The microwave oven can be used to defrost more rapidly. Smoke the meat immediately because some areas may begin to cook during the defrosting.

Food may also be thawed in cold water. Be sure that the sink or container that holds food is clean before submerging food. Two methods may be used when thawing:

Completely submerge airtight wrapped package. Change water every 30 minutes.

Completely submerge airtight wrapped food in constantly running cold water. If thawed completely, it must be cooked immediately.

Marinate in the Refrigerator

Some recipes state to marinate meat and poultry for several hours or days, either to tenderize or add flavor. Acid in the marinade breaks down connective tissue in meats.

Always marinate food in the refrigerator, not on the counter. If some of the marinade is to be used for basting during smoking or as a sauce on the cooked food, reserve a portion of the marinade. Don't put raw meat and poultry in it. Don't reuse the marinade from raw meat or poultry on cooked food unless it's boiled first to destroy any harmful bacteria.

Partial Cooking

Some people like to cook food partially in the microwave oven or on the stove to reduce smoking time. Partially cook meat or poultry ahead of time only if the food goes immediately from the microwave or stove to the hot smoker. Partial cooking of food ahead of time allows harmful bacteria to survive and multiply to the point that subsequent cooking cannot destroy them. And once food is in the smoker, cook until it reaches a safe temperature as determined with a food thermometer.

Using a Smoker

Cook food in smokers made of materials approved for contact with meat and poultry. Don't smoke foods in makeshift containers such as galvanized steel cans or other materials not intended for cooking. Chemical residue contamination can result.

When using a charcoal-fired smoker, buy commercial charcoal briquettes or aromatic wood chips. Set the smoker in a well-lit, well-ventilated area away from trees, shrubbery, and buildings. Only use approved fire starters — never gasoline or paint thinner, for example.

Follow the manufacturer's directions for igniting charcoal or preheating a gas or electric outdoor cooker. Let the charcoal get red hot with gray ash — about 10 to 20 minutes depending upon the quantity. Pile the charcoal around the drip pan for smoking. Add about 15 briquettes about every hour. The most satisfactory smoke flavor is obtained by using hickory, apple, or maple wood chips or flakes. Soak the chips in water to prevent flare-ups and add about 1/2 cup of chips to the charcoal as desired.

Using a Covered Grill

To smoke meat and poultry in a covered grill, pile about 50 briquettes in the center of the heat grate. When they are covered with gray ash, push them into two piles. Center a pan of water between the two piles and place the food on the grill over the water pan. The water prevents flare-ups that occur when fat and meat liquids drip on coals, and steam from the water helps destroy harmful bacteria that can cause foodborne illness. Close the lid and keep the grill vents open. Add about 10 briquettes every hour to maintain the temperature in the grill.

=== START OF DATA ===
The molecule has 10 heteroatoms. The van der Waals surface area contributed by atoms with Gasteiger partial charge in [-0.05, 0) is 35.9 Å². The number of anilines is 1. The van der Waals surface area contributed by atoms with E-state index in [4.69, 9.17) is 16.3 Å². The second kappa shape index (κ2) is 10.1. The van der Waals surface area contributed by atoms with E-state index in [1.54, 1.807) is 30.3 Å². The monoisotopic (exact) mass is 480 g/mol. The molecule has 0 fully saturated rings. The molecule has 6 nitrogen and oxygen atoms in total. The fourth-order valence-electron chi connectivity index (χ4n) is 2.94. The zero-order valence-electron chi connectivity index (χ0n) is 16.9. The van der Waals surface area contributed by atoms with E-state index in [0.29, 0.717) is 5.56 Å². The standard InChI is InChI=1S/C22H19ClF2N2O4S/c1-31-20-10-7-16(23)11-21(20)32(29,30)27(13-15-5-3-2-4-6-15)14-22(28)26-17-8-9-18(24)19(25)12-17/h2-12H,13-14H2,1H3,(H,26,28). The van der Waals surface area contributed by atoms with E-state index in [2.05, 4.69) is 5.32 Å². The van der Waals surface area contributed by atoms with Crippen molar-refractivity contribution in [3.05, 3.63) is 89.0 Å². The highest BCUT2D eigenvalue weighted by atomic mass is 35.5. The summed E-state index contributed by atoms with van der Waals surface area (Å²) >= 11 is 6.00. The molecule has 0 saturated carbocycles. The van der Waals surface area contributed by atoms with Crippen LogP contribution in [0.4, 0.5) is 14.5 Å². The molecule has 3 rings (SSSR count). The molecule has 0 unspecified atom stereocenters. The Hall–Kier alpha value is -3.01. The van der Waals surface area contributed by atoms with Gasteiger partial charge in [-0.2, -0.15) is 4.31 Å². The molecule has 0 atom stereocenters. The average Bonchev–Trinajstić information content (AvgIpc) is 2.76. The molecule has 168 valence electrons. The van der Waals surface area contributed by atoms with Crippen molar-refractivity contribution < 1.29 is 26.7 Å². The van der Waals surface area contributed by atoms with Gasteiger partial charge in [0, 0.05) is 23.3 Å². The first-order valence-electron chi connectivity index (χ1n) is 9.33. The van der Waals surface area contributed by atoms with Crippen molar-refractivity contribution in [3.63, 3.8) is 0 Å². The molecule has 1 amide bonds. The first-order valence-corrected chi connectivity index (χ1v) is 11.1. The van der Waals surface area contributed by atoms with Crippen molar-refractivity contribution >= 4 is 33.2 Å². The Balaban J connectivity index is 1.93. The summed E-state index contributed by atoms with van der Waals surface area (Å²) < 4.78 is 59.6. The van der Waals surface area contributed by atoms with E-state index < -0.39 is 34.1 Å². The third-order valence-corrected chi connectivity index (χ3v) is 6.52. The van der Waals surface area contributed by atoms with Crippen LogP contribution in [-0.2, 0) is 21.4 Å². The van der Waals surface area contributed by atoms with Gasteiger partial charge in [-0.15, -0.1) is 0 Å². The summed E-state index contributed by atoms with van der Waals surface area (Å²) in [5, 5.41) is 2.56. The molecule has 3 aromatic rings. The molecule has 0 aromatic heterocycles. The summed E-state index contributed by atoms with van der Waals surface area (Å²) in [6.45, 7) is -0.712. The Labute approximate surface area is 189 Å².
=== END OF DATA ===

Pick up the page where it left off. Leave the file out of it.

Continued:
Use Two Thermometers to Smoke Food Safely

To ensure meat and poultry are smoked safely, you'll need two types of thermometers: one for the food and one for the smoker. A thermometer is needed to monitor the air temperature in the smoker or grill to be sure the heat stays between 225 and 300 °F throughout the cooking process. Many smokers have built-in thermometers.

Use a food thermometer to determine the temperature of the meat or poultry. Oven-safe thermometers can be inserted in the meat and remain there during smoking. Use an instant-read thermometer after the meat is taken out of the smoker.

Cooking time depends on many factors: the type of meat, its size and shape, the distance of food from the heat, the temperature of the coals, and the weather. It can take anywhere from 4 to 8 hours to smoke meat or poultry, so it's imperative to use thermometers to monitor temperatures.

Smoke food to a safe minimum internal temperature.

Beef, veal, and lamb steaks, roasts, and chops may be cooked to 145 °F.

All cuts of pork to 160 °F.

Ground beef, veal and lamb to 160 °F.

All poultry should reach a safe minimum internal temperature of 165 °F.

If using a sauce, apply it during the last 15 to 30 minutes of smoking to prevent excess browning or burning.

Chill Promptly

Refrigerate meat and poultry within 2 hours of removing it from a smoker. Cut the meat or poultry into smaller portions or slices, place it in shallow containers, cover, and refrigerate. Use it within 4 days or freeze for later use.

Last Modified: April 13, 2006

Safe Food Handling

At-Risk Populations

Meat Preparation

Poultry Preparation

Egg Products Preparation

Seasonal Food Safety

Appliances & Thermometers

Foodborne Illness & Disease

Emergency Preparedness

FSIS Programs & Workforce

Production & Inspection

Food Labeling

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Good stuff fellas, i am going try a grate on the bottom to try to raise the temps and go from there. I have ribs and chicken o nthe menu this weekend and will report back!!